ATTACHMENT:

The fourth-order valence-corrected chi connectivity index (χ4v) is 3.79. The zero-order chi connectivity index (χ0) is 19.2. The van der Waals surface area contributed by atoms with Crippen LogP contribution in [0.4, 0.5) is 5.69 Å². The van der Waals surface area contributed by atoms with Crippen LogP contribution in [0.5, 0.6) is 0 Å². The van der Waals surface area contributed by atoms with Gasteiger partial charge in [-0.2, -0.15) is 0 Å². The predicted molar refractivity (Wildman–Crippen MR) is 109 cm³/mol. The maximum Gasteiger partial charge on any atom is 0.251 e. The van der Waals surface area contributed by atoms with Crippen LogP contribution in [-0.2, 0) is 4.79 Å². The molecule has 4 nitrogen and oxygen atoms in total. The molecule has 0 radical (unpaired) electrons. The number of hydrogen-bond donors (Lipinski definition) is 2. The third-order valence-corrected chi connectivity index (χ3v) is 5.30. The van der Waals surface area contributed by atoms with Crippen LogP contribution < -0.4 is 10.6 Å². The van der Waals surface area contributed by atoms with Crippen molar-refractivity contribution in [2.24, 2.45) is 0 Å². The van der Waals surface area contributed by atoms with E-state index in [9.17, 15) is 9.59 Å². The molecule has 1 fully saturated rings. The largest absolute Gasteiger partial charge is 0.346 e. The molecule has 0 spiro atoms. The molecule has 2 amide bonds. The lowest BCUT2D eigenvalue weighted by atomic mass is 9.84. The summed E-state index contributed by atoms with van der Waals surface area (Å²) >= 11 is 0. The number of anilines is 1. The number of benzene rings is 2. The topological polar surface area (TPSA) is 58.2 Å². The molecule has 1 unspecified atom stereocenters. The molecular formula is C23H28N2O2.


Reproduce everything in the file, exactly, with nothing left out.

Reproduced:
The fourth-order valence-corrected chi connectivity index (χ4v) is 3.79. The zero-order chi connectivity index (χ0) is 19.2. The van der Waals surface area contributed by atoms with Crippen LogP contribution in [0.4, 0.5) is 5.69 Å². The van der Waals surface area contributed by atoms with Crippen LogP contribution in [0.5, 0.6) is 0 Å². The van der Waals surface area contributed by atoms with Gasteiger partial charge in [-0.2, -0.15) is 0 Å². The predicted molar refractivity (Wildman–Crippen MR) is 109 cm³/mol. The maximum Gasteiger partial charge on any atom is 0.251 e. The van der Waals surface area contributed by atoms with Crippen LogP contribution in [-0.2, 0) is 4.79 Å². The molecule has 4 nitrogen and oxygen atoms in total. The molecule has 0 radical (unpaired) electrons. The number of hydrogen-bond donors (Lipinski definition) is 2. The third-order valence-corrected chi connectivity index (χ3v) is 5.30. The van der Waals surface area contributed by atoms with Crippen LogP contribution < -0.4 is 10.6 Å². The van der Waals surface area contributed by atoms with Crippen molar-refractivity contribution in [2.24, 2.45) is 0 Å². The van der Waals surface area contributed by atoms with E-state index in [9.17, 15) is 9.59 Å². The molecule has 1 fully saturated rings. The largest absolute Gasteiger partial charge is 0.346 e. The molecule has 0 spiro atoms. The molecule has 2 amide bonds. The lowest BCUT2D eigenvalue weighted by atomic mass is 9.84. The summed E-state index contributed by atoms with van der Waals surface area (Å²) >= 11 is 0. The number of anilines is 1. The number of benzene rings is 2. The topological polar surface area (TPSA) is 58.2 Å². The molecule has 1 unspecified atom stereocenters. The molecular formula is C23H28N2O2.